Category: Student Loans

Getting a handle on student loans

If you've just finished college and are heading to a new job, avoid the extremes. In other words, don't panic about your student loans, but don't ignore them either before locking yourself into huge expenses like rent and car payments. With so much

An Alternative to Student Loans: Pay for Your Education With Future Income

As the cost of college climbs along with the average student debt burden, students and their families can be left in the lurch. Many take out private loans, often at high interest rates, to cover college costs.

Student loans: the next big mis-selling scandal?

A change to loan conditions, made after it's taken out? A mortgage company can't legally do that to borrowers, but it seems the government can.

Demand for student loans sizzles

More than half (55%) of parents in a recent study said their children will use student loans to pay for college, up from 50% in 2012.

Can Student Loans Hurt Your Mortgage Approval?

If not handled properly, your student loan can hurt your chances of getting a mortgage. Here’s why.

Your student loan servicer reports to the credit bureaus every 30 days, much like a credit card issuer or auto lender. But you may have a payment deal with your student loan servicer that isn’t reflected accurately on your credit report.

Let’s say you have $80,000 of student loans with one lump monthly payment: $500 per month. The credit report, instead, might list multiple loans from several financers with varying payments that, when added up, show you owe more than that each month. That can be a big problem when it comes time to calculate your debt-to-income ratio — an important barometer of creditworthiness in the homebuying process.

Mortgage Tip: Whether youre considering a conventional mortgage or an FHA loan, lenders will include any deferred student loan payments when calculating your debt-to income ratio.

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How This Can Trip Up Your Mortgage

When you apply for a mortgage, lenders take into consideration your credit score, your monthly pre-tax income and the aforementioned debt-to-income ratio to determine how much house you can afford and your overall ability to repay.

Lenders calculate this ratio by adding the proposed new housing payment (including principal, interest, property taxes and insurance) to any other outstanding debts, such as a car payment, a credit card payment or student loan payment. Generally, banks want a debt load no bigger than 45% of your monthly income, but 36% or lower is considered more financially sound.

Misreported student loans can skew your debt-to-income ratio over these thresholds and cause your mortgage to get denied.

What to Do if a Problem Arises

It can be a good idea to walk your lender through each payment obligation listed on your credit report,.

You may be able to get a better idea of what debts they might see by pulling your credit before you go shopping for a loan. You can get your credit reports for free each year at AnnualCreditReport.com and get a free credit report summary from Credit.com to see areas in which you might be able to improve. A better score will also help your qualify for lower interest rates on a mortgage.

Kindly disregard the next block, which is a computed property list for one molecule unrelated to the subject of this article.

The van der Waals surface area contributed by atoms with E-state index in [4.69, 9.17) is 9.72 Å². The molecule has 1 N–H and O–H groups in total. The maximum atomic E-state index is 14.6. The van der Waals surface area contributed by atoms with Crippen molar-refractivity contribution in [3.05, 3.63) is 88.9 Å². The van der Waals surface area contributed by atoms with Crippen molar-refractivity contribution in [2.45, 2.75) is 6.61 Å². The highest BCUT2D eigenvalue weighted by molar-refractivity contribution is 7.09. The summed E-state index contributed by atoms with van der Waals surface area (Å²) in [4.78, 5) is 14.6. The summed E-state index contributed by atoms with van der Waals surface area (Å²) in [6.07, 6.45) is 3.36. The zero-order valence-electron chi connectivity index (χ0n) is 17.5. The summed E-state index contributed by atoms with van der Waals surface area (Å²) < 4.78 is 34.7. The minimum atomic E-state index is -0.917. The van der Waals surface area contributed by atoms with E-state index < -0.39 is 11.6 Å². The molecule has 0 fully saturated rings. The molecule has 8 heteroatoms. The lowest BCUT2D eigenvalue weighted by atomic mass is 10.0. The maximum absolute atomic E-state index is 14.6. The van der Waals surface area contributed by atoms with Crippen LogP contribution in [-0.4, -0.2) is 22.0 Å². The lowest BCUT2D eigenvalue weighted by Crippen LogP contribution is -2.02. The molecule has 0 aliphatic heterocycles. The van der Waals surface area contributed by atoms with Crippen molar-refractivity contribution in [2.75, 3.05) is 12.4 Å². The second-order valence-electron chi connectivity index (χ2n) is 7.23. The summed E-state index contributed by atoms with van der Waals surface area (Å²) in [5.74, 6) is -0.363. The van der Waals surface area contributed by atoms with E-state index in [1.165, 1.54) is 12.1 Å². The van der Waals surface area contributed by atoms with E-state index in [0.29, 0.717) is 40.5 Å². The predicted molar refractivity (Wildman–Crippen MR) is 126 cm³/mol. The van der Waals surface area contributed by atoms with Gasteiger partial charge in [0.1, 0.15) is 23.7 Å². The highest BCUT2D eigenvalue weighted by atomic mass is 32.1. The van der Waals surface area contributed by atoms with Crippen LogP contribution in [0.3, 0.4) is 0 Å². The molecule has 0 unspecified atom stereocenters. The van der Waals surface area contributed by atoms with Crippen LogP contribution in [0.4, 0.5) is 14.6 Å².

Keep in mind that lenders are required to use what the credit report shows in their decision-making process, unless a statement can be provided showing the correct payment amounts.

If your student loan payments are different than what is being reported — for example, if ABC Student Loan Servicing is reporting a $600 payment per month, but your actual statement involves a $500 monthly payment — you can have your mortgage company perform a credit supplement. A credit supplement is used in the lending industry to verify credit accounts and payments. It can solve any issues arising from the way your student loan servicer reports to the credit bureaus for mortgage qualifying purposes.

You also may be able to provide a statement in the form of a letter from your student loan servicer or servicers, detailing the specific payment amount due or what the proposed monthly payment on deferred loans will be. (Deferred student loans can no longer be ignored in the mortgage qualifying process.)

Without such documentation, the lender will have to take a more conservative approach in underwriting, using 2% of the balance as a monthly payment to qualify. Using our $80,000 student loan balance example above, that approach equates to a $1,600 monthly payment, driving down your buying power substantially.

More on Mortgages amp; Homebuying:

  • How to Find amp; Choose a Mortgage Lender
  • How to Get a Loan Fully Approved
  • How to Search for Your Next Home

Image: iStock

Marco Rubio on Education: Renewed Push for Student Loans Alternative, Private …

Sen. Marco Rubio (R-FL) speaks to voters at the Heritage Action Presidential Candidate Forum September 18, 2015 in Greenville, South Carolina. Eleven republican candidates each had twenty five minutes to talk to voters Friday at the Bons Secours Wellness arena in the upstate of South Carolina. (Photo : Sean Rayford/Getty Images)

Obama administration backs easier bankruptcy path for private student loans

The Obama administration is calling on Congress to make it easier for some student loan borrowers to erase their debt through bankruptcy, as part of a package of proposals aimed at helping Americans who are struggling with loan payments.